Plumbing and indirect causation
I recently encountered another example of the same principle, in a rather different context. Our shower had been persistently dripping. After the tenth time my wife reminded me of the problem, I decided to do something about it. My conjecture was that the valve needed to be replaced, adjusted, or cleaned out, so I attempted to disassemble the mechanism to get at the valve.
I was unsuccessful in my attempt, but managed, in the process, to fix not only that problem, without knowing I was doing it, but two others as well.
How did I work that miracle? I succeeded in disassembling the shower head,and discovered that its filter was clogged. Cleaning that out was easy. I reassembled it, making a mental note that we still had to do something about the dripping. Had I thought more about it, I would have made a further mental note that while doing so, perhaps by hiring a plumber, we might also try to do something about the low water pressure and how long it took the shower to heat up.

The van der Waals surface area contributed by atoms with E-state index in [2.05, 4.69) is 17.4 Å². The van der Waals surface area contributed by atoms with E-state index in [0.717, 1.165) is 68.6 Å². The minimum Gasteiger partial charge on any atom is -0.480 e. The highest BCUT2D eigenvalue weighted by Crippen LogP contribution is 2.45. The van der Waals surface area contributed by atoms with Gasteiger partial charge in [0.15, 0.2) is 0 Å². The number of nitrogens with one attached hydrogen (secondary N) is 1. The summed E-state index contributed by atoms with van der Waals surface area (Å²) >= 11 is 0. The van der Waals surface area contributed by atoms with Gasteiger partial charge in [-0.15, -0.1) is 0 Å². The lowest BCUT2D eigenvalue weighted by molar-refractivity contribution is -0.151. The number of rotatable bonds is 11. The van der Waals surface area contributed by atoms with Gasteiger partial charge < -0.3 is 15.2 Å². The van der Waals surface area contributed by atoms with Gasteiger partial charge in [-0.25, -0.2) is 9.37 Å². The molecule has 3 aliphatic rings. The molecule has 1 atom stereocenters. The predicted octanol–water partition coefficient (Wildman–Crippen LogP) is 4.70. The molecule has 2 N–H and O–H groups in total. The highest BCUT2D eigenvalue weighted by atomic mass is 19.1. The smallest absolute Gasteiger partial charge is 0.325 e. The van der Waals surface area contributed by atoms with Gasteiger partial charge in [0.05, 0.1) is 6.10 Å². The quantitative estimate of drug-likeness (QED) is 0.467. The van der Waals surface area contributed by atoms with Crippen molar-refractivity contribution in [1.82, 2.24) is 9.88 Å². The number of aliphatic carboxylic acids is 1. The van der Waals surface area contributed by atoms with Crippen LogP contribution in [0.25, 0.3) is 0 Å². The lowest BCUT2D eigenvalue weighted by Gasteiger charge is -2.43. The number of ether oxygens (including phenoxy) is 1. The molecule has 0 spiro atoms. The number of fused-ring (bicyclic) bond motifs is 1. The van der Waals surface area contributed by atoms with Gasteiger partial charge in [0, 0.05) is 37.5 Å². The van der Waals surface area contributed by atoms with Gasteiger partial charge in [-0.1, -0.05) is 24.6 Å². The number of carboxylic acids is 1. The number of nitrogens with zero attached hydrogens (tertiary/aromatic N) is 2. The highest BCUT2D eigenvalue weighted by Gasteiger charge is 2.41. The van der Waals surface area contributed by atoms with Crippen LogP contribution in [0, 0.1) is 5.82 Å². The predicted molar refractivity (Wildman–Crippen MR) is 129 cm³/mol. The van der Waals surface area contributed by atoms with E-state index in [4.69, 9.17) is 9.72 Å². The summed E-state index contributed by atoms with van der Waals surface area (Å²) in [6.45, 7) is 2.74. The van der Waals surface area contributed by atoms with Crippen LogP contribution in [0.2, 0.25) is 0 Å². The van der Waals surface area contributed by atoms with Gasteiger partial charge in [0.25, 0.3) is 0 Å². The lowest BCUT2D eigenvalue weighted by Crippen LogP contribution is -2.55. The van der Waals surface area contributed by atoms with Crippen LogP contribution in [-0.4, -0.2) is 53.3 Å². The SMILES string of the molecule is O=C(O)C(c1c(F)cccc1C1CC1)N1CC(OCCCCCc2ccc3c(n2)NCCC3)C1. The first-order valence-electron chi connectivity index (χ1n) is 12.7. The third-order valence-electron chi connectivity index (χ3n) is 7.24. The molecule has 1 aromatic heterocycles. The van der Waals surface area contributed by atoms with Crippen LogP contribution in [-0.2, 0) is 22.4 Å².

If I had, I would have been wrong—because I had just fixed all three problems. With the filter cleaned, the water could get through the shower head, so the low water pressure problem disappeared. As I should have expected, but didn't, the problem of heating up the water disappeared too. With the water free to go through the pipe and shower head much faster than before, it took much less time to empty out the cold water in the hot water pipe, so instead of waiting for a minute or two to start taking a shower, it now took only ten or fifteen seconds.
The dripping stopped too. I conclude that it wasn't a problem with the valve at all. Presumably, the stopped up filter meant that the shower head filled up with water, and that was what was dripping.
A nice lesson in interconnected causation.
I had thought of using this as a lead-in to a discussion of what might go wrong with current health care reform, due to the interrelated causation of that much more complicated system, but I think I will leave that to a later post.